Saskatchewan's apology for Sixties Scoop is just 'the tip of the iceberg,' says one survivor

Premier Scott Moe will apologize to Sixties Scoop survivors early in the new year.

Thousands of Indigenous children were taken from their homes from the 1960s to the 1980s

Rod Belanger is a board member of Sixties Scoop Indigenous Survivors of Saskatchewan (SSISS) which co-ordinated sharing circles across the province.

Premier Scott Moe will apologize to Sixties Scoop survivors early in the new year, but there will be no monetary compensation.

The apology is scheduled for Monday, Jan. 7, at 10 a.m. CST in the Rotunda of the Legislature Building.​ It will be preceded by a pipe ceremony.

The announcement comes following a series of six sharing circles across the province that were held to inform the Government of Saskatchewan's apology.

These sharing circles were co-ordinated by the Sixties Scoop Indigenous Survivors of Saskatchewan (SSISS), with support from the Government of Saskatchewan.

SSISS board member and survivor Rod Belanger said he was surprised with the early January date.

Tauni Sheldon was advertised in the Toronto Telegraph's "Today's Child" column after she was taken from her mother when she was just three hours old during the Sixties Scoop. (Tauni Sheldon)

"I thought it was very short notice because we did have a different date in mind," said Belanger.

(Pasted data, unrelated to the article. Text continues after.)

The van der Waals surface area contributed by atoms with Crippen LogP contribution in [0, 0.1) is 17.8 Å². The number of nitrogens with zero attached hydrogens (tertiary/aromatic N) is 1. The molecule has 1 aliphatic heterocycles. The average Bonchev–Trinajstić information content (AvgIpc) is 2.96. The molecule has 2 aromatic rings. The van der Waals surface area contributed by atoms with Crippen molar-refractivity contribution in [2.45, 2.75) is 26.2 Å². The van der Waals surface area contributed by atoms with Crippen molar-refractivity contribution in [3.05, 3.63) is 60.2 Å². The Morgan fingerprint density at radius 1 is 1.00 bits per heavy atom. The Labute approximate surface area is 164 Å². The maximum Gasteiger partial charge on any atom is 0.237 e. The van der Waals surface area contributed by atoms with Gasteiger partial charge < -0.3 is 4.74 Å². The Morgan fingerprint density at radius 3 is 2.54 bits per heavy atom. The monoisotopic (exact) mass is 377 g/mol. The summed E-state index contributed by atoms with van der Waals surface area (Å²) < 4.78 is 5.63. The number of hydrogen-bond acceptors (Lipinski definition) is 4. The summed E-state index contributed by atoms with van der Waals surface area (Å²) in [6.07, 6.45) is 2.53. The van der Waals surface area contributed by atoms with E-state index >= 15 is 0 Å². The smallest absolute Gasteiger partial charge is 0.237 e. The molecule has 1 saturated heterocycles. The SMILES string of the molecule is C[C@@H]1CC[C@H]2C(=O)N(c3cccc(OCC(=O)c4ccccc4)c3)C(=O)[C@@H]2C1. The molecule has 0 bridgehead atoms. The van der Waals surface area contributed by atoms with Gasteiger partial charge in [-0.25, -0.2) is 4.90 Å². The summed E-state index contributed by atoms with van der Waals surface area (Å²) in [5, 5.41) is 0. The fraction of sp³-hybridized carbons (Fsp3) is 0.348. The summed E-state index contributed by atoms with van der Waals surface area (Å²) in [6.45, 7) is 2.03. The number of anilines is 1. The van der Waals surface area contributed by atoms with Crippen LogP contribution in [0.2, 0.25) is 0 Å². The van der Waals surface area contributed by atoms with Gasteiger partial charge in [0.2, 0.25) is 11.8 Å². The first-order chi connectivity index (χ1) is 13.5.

He said early January will be tough for many survivors to get to Regina to see the apology in person.

Belanger said the sharing circles helped move this process forward.

"I think the talking circles were a great impact on the people that we were able to reach," he said, but added they wanted to reach many more and hope there will be more sharing circles in other communities.

"It's part of our process in allowing survivors to regain their voice with what happened to them during this time."

Premier Scott Moe will deliver an apology to Sixties Scoop survivors on Jan. 7. (CBC)

The Sixties Scoop saw thousands of Indigenous children taken from their homes from the 1960s to the 1980s and placed mostly with white families.

Earlier this year, Saskatchewan's social services minister said the province hoped to apologize to Sixties Scoop survivors by the end of this year.

While getting an apology is significant it is just one step, Belanger said.

"As a survivor personally it is just the tip of the iceberg.

"People are just starting to recognize that there is a group of people out there standing with them and standing behind them."